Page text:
Plan: the customer touch points available. EffectivePlan: the customer touch points available. Effective


 During this period, the marketing division
decides how best to reach customers defined in the evaluation stage by creating
marketing campaigns and strategies. Despite the IT solutions for the campaign,
the stage does not rely heavily on technology for its success. Traditionally,
the planning phase is the creative part of marketing, with support provided by
tools and frameworks.

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The implementation phase of the cycle is
where an organization puts all this knowledge to work, using all of the
customer touch points available. Effective customer interaction, which has two
dimensions, is the key here. The first dimension is the execution and
management of marketing campaigns and customer treatment strategies through
these interaction touch points.

The second dimension is the tracking of responses,
which also represents an important aspect of this phase: gathering data on the
results of each plan which are to be used in the next assessment cycle or the
next time a customer interacts with the company. From an IT perspective, it is
essential to understand the nature of the data to be gathered and how it will
be used so that appropriate data standards and metadata definitions can be
deployed to make the subsequent use of this data simple and meaningful. If this
data is captured successfully, then the next cycle will be more productive and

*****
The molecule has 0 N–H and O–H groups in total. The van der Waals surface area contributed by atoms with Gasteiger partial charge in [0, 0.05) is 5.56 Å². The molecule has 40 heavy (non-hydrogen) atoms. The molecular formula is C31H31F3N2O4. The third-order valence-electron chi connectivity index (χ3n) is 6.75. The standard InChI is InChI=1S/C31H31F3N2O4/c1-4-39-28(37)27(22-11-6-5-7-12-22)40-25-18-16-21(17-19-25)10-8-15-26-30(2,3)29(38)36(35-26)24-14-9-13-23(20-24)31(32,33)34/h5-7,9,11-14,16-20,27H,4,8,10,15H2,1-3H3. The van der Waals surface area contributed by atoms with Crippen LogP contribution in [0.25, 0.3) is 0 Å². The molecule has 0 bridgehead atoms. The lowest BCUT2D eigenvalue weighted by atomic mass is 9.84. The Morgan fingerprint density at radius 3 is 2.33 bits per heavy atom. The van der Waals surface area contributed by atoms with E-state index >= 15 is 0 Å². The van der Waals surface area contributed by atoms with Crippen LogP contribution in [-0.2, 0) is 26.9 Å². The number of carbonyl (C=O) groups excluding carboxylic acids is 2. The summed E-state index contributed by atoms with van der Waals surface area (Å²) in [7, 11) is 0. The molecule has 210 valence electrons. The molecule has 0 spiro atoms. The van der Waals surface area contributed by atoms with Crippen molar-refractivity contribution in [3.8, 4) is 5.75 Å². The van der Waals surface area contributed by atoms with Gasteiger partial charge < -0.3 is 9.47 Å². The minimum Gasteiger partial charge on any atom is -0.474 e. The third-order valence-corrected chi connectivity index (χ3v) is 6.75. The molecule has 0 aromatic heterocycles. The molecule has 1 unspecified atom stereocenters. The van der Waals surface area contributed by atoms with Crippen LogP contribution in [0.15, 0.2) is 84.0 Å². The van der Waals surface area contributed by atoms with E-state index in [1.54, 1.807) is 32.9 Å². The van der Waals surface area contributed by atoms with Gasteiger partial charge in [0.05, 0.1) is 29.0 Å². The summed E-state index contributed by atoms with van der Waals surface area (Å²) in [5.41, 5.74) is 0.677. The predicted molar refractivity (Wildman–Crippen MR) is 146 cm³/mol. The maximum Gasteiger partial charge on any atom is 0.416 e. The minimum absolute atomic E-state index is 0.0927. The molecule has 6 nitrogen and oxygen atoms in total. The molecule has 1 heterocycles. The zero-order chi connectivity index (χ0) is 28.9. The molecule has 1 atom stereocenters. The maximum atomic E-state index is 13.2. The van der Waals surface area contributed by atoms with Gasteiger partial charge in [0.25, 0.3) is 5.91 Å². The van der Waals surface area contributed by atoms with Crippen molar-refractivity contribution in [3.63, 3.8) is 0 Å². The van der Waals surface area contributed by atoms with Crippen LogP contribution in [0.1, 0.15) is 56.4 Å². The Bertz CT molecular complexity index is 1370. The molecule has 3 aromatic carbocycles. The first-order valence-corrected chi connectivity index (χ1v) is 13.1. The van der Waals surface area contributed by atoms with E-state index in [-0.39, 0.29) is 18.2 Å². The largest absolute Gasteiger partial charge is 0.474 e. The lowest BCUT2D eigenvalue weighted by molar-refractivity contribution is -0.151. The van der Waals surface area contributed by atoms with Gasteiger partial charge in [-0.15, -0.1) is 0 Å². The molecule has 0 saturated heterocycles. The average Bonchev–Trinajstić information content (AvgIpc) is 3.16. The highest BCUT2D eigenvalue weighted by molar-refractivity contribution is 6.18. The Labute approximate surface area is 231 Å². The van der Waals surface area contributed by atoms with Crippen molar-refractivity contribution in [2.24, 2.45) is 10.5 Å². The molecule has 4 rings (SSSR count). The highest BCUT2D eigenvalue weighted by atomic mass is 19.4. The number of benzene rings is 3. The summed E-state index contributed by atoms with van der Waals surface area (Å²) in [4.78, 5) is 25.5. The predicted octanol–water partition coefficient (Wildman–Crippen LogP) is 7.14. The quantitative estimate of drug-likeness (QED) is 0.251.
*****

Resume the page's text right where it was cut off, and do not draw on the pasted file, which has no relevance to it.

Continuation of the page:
the repeatability of the process will be beneficial. If the organization does a
poor job of defining and using the execution data, then the repeatability of
the process will only lead to a rehash of the same mistakes over and over




The CRM cycle needs to be completed with
the final phase to review the effect of the current cycle. Through reviewing
the feedback collected in the implementation phase, the managers are to
reevaluate the whole cycle, explore what is good and more importantly, what is
bad. The goal in this phase is to revise the business processes, improve the
procedures in carrying out the whole CRM strategy, and set up a more solid base
for the next round of cycle.


There are three primary reasons why CRM
has taken hold as rapidly as it has: fierce competition, the economics of
customer retention are unequivocal, and technology allows organizations to do
this more effectively and profitably today.

The Return on Investment of CRM Strategy
– There is only three ways to increase the profitability of a customer base:
acquire more customers, optimize the value of existing customers, or retain the
right customers longer. All of these benefits must be achieved with lower
costs. As the economic climate continues to become more competitive, the fight
over customers intensifies Of the three options, getting new subscribers is the
most expensive. The research also shows that loyal customers will buy more of
their lives and are willing to pay for what they like and trust. So while the
organization will continue to seek new customers after they have already
purchased, they already know that it is worth the significant investment to
keep it. CRM is one way to do this. Areas of improvement that companies are